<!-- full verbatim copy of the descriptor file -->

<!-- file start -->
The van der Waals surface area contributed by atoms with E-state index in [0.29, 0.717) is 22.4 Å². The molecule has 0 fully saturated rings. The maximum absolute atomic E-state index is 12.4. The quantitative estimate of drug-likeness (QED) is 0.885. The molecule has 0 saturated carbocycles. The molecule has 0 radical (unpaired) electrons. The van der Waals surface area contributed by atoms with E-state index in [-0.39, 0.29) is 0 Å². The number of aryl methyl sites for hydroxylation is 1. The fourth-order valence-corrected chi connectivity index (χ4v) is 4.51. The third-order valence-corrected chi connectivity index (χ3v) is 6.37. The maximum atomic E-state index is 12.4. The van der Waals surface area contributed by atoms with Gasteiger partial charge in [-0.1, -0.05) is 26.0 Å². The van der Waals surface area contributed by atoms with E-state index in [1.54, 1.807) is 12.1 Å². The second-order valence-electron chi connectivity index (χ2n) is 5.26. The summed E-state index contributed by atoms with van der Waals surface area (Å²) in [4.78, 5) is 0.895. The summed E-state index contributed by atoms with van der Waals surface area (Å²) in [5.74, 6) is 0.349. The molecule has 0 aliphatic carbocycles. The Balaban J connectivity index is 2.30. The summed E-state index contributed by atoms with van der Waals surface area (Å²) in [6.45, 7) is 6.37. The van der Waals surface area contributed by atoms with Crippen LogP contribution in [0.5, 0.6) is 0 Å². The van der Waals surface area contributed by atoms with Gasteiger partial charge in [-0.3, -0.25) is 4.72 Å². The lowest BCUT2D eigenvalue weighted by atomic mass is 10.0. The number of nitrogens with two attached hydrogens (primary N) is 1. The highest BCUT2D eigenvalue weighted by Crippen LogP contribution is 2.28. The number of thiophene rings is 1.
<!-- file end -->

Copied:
The van der Waals surface area contributed by atoms with E-state index in [0.29, 0.717) is 22.4 Å². The molecule has 0 fully saturated rings. The maximum absolute atomic E-state index is 12.4. The quantitative estimate of drug-likeness (QED) is 0.885. The molecule has 0 saturated carbocycles. The molecule has 0 radical (unpaired) electrons. The van der Waals surface area contributed by atoms with E-state index in [-0.39, 0.29) is 0 Å². The number of aryl methyl sites for hydroxylation is 1. The fourth-order valence-corrected chi connectivity index (χ4v) is 4.51. The third-order valence-corrected chi connectivity index (χ3v) is 6.37. The maximum atomic E-state index is 12.4. The van der Waals surface area contributed by atoms with Gasteiger partial charge in [-0.1, -0.05) is 26.0 Å². The van der Waals surface area contributed by atoms with E-state index in [1.54, 1.807) is 12.1 Å². The second-order valence-electron chi connectivity index (χ2n) is 5.26. The summed E-state index contributed by atoms with van der Waals surface area (Å²) in [4.78, 5) is 0.895. The summed E-state index contributed by atoms with van der Waals surface area (Å²) in [5.74, 6) is 0.349. The molecule has 0 aliphatic carbocycles. The Balaban J connectivity index is 2.30. The summed E-state index contributed by atoms with van der Waals surface area (Å²) in [6.45, 7) is 6.37. The van der Waals surface area contributed by atoms with Crippen LogP contribution in [0.5, 0.6) is 0 Å². The van der Waals surface area contributed by atoms with Gasteiger partial charge in [-0.3, -0.25) is 4.72 Å². The lowest BCUT2D eigenvalue weighted by atomic mass is 10.0. The number of nitrogens with two attached hydrogens (primary N) is 1. The highest BCUT2D eigenvalue weighted by Crippen LogP contribution is 2.28. The number of thiophene rings is 1.